All Riled Up and Ready to Spit
I hate to diss pediatric dentists, but lately they've left me with little reason to smile.
I’m officially upset with pediatric dentists.
Like, as a field. Not just the ones who don’t take dental insurance (lame), or the ones who expect you to call them to confirm your appointment (annoying). I don’t care if their walls are rainbow colors and they have an indoor fort in the waiting room. They can have all the fun gaming systems imaginable. I’m still mad at them.
It started last year when my daughter's dental hygienist informed me that drugs like Flovent and Zyrtec taken for asthma and allergies can increase the incidence of cavities since it causes dryness.
They couldn’t have told me that before the cavities formed? Like maybe at her first visit years earlier, when I dutifully filled out all their paperwork and clearly listed her meds? I realize it may not have made a difference, but it could have.
Then, last month, I read a New York Times article that noted a rise in preschool cavities and outlined recommendations for young children. The article included quotes from pediatric dentists and statistics from the CDC, but since some of the advice contradicted what we’ve been told for the past five years, I called our pediatric dentist‘s office.
Me: This article says to bring children in before their first birthday. Should I make an appointment for my toddler?
Receptionist: Our practice suggests age two, unless you have any concerns before then.
Works for me! My 17 month old screams bloody murder if anyone in scrubs so much as looks at her, much less tries to peer at her teeth. Later though, I find out that my sister’s pediatric practice agrees with the article, suggesting kids come in as soon as they sprout teeth. Why such a big discrepancy?
Me: The article also recommends using regular fluoride toothpaste from the start.
R: No, that can cause discoloration of the teeth.
Okay, this jives with what I’ve heard and read. So why do the dentists in the article suggest otherwise? And why does my friend’s dentist tell her to use fluoride toothpaste with her two year old and let him swallow it, to make up for the lack of fluoride in their water? Speaking of which....
R: Do you have fluoride in your water?
That’s the same pat response I’ve been giving for the past five and half years. I have no idea what makes me probe further, but I do.
Me: We don’t drink straight from the tap, though, we use the filtered water from our fridge, is that still okay?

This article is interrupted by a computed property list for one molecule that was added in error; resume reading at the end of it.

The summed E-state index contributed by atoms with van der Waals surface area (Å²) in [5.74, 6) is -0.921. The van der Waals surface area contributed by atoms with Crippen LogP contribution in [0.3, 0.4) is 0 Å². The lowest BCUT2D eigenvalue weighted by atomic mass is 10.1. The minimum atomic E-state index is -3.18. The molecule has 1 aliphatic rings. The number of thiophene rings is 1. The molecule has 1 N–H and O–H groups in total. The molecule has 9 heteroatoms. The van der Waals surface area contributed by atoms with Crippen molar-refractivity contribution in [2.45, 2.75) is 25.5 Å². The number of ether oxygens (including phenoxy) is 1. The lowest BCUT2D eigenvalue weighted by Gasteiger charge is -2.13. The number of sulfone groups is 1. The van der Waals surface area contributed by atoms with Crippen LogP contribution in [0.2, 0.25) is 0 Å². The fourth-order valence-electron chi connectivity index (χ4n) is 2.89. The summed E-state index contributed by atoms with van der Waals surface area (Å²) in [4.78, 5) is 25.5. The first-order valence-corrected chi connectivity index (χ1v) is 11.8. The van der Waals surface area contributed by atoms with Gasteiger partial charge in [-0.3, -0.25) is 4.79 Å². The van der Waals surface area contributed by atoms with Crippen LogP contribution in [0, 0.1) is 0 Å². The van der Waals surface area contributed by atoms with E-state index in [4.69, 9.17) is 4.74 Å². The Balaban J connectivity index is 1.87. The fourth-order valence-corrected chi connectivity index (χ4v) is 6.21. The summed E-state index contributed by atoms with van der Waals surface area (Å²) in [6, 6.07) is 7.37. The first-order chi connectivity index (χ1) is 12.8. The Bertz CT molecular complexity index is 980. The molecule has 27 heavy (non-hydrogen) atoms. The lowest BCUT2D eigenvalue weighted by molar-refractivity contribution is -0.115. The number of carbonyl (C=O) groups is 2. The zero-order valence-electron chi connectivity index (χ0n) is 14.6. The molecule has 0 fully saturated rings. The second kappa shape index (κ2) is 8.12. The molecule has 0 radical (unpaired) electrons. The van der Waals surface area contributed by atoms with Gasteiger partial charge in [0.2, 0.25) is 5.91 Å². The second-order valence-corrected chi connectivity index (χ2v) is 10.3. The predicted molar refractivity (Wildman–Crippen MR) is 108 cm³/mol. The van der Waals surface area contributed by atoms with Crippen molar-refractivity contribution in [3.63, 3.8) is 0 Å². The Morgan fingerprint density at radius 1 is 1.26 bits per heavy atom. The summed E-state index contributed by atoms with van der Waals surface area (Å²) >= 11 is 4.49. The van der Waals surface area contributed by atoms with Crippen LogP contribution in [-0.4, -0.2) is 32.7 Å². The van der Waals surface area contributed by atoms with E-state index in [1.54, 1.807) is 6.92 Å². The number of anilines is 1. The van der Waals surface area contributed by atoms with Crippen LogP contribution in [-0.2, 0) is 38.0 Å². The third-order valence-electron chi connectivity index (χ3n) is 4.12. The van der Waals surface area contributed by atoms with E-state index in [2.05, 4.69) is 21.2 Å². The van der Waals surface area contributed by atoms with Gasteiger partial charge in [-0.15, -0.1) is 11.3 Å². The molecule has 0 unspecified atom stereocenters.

R: No, if you filter the water they‘re not getting the fluoride.
Come again? By filtering our water all these years to protect against impurities, I was inadvertently depriving my daughters of the fluoride they need to help prevent cavities? Even more disturbing, every time we went for an annual checkup and the nurse asked if we have fluoride in our water and I said yes, we failed to connect the dots to her actually drinking the fluoridated water?
I knew bottled water doesn’t have fluoride in it, but no one ever told me about filtered water.
I tell our pediatrician, who waves it off because her dentist says it’s okay as long as you cook with unfiltered, fluoridated water (which I do). But I’m only slightly comforted to hear this, because once again, there is conflicting opinion among dentists about a seemingly fundamental dental requirement.
I Google. That's how I find out that common household filters like Brita and Pur don’t, in fact, remove fluoride. Hmmm…interesting. What about the filter in my Maytag refrigerator? I contact the Maytag man, who is kind enough to have Lee Ann E., an e-Solutions Specialist, e-mail me back. And guess what she has to say?
“Your water filter reduces six contaminants including lead and mercury, chlorine taste and odor, particulates, benzene and toxaphene. The filter does not remove fluoride, as it is considered beneficial.”
Eureka! My kids have been getting fluoride in their water after all! Phew. Except, ugh…now I have yet another reason not to trust the advice of dentists. Not in the New York Times, not over the phone, not in the chair and not through word of mouth (no pun intended).
Come on people, get it together!
Look, I’m not a dentist. I didn’t go to dental school because, frankly, I’m not all that interested in teeth and I’m fairly certain I would throw up if I had to stick my hands inside a stranger’s mouth. In this day and age, shouldn’t I be able to trust my family’s pearly whites to the people who did go to dental school?
Well, I don’t. Dentists dear, I'm afraid you'll need to earn back my trust. I’ll be right here waiting. And trying not to clench my teeth.